It's been a good week. I'm just sayin...
I won't write some emotional screed on how much I wept, leapt, and hugged my fellow men when Barack Obama was elected president. I think I already had my "moment" when I went to Dominica in September and saw this huge Obama billboard in one of the remotest parts of the island -- an island, which by the way still few people on the planet know about. Oh, and all these Dominicans who've never even been to America kept asking American tourists about the election, virtually begging them to vote for Obama. When I saw that billboard I knew "that one" was going to be elected. Weeks before that I remember telling some dismayed, white-haired lady at a rally in New Hampshire that Obama was going to win. She didn't belive me because she thought Sarah Palin would clinch it for McCain. Ha ha! (To quote Nelson from The Simpsons) I hope she's smiling this week.
Anyway, I'm back on the corporate grind after my three-year sojourn through law school. It was a huge relief to finally get my bar results. Now, I'm just getting used to working really long days and having to squeeze in writing time in the one or two free hours I have before bed. As Whitney says: It's not right but it's okay.
What I'm reading now: Fooled by Randomness and The Black Swan by Nassim Nicholas Taleb. I really can't stand this guy but I like what I'm reading so far.
Since I haven't blogged in a while I really don't remember much about the books I read in the last few months. I vaguely remember being inspired by Edward P. Jones's All Aunt Hagar's Children. I'd started it when it first came out but only recently finished it. He truly is genius -- great shorts, neat but deep, no fancy undecipherable B.S. sentences, just beautiful writing, achy characters and complete, well-told stories. I read stuff like that and I just want to stop trying.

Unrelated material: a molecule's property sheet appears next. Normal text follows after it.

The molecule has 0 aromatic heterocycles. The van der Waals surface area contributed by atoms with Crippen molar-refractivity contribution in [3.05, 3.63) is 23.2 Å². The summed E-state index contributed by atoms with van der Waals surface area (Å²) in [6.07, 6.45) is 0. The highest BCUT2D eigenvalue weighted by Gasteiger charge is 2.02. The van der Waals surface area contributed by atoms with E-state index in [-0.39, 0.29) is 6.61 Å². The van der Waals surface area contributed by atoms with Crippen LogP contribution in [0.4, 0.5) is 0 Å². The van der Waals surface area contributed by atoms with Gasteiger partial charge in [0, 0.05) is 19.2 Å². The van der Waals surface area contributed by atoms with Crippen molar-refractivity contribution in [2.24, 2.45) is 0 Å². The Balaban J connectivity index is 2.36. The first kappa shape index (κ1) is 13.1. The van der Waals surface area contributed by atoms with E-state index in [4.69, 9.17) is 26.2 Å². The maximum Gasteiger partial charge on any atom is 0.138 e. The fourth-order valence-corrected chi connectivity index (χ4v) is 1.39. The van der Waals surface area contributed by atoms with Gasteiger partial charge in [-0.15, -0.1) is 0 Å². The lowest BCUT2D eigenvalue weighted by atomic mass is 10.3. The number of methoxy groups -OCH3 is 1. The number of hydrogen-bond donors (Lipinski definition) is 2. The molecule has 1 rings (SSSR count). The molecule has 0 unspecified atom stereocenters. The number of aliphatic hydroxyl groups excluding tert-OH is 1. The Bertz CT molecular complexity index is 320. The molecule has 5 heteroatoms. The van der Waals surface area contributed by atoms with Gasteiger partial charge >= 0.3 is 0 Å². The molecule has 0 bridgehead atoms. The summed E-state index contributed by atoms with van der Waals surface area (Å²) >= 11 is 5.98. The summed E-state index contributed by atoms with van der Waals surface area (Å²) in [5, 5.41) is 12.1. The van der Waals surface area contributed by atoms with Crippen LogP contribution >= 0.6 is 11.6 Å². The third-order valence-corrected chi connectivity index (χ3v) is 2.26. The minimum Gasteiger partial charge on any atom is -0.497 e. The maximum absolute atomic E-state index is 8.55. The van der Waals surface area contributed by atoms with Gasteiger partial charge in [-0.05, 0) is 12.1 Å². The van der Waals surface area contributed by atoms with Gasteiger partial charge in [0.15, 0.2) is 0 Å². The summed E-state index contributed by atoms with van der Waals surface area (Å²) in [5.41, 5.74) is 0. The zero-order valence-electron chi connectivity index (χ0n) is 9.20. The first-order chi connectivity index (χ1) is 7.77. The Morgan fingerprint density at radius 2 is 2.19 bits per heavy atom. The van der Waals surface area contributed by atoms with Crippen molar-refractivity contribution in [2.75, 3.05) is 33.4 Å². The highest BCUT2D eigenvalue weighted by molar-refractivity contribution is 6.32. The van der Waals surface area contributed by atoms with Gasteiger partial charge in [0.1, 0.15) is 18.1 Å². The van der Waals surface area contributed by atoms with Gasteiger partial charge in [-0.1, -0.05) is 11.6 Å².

Stephen Carter's The Palace Council was okay. I finished it. I liked it well enough -- the story takes place over a long period so there's a lot of history going on beneath the plot. The problem with this book and New England White is that they're so carefully written I can feel the painstaking effort he puts into every word creeping off the page and nearly strangling me with its cold, clammy OCD grip. It's highly likely that I'm just not smart enough to appreciate what he does. But I did like the characters. It was nice to see Mona Veazie and the rest of the bunch at another point in their lives. Loved the descriptions of old Harlem. All in all, the novel could have been tighter but I get the feeling the editors already trimmed four hundred pages off the original manuscript.
On my long plane ride I read Moscow Rules by Dan Silva. Oh. My. Glob. Reading this book was like eating a dozen mini-Snickers followed by a bag of Cheetos washed down with a coffee Coolata. Just plain old fast-paced, predictable, action-packed suspense and fun from page one to the end. Pretty simple plot: Russian oligarch sells weapons to terrorists, Israeli spy/master painter and art restorer will save the day -- and of course the evil oligarch's beautiful wife. I can't wait for the movie. Considering I had three stops on my flight, one with a four-hour layover, I couldn't have asked for a better way to pass the time.
The Boston Book Bazaar in October was my last event and I thank all those who stopped by -- just in case you're out there and reading. I'll probably be doing a couple more events as the weather gets colder and people warm to the idea of staying home with a good book.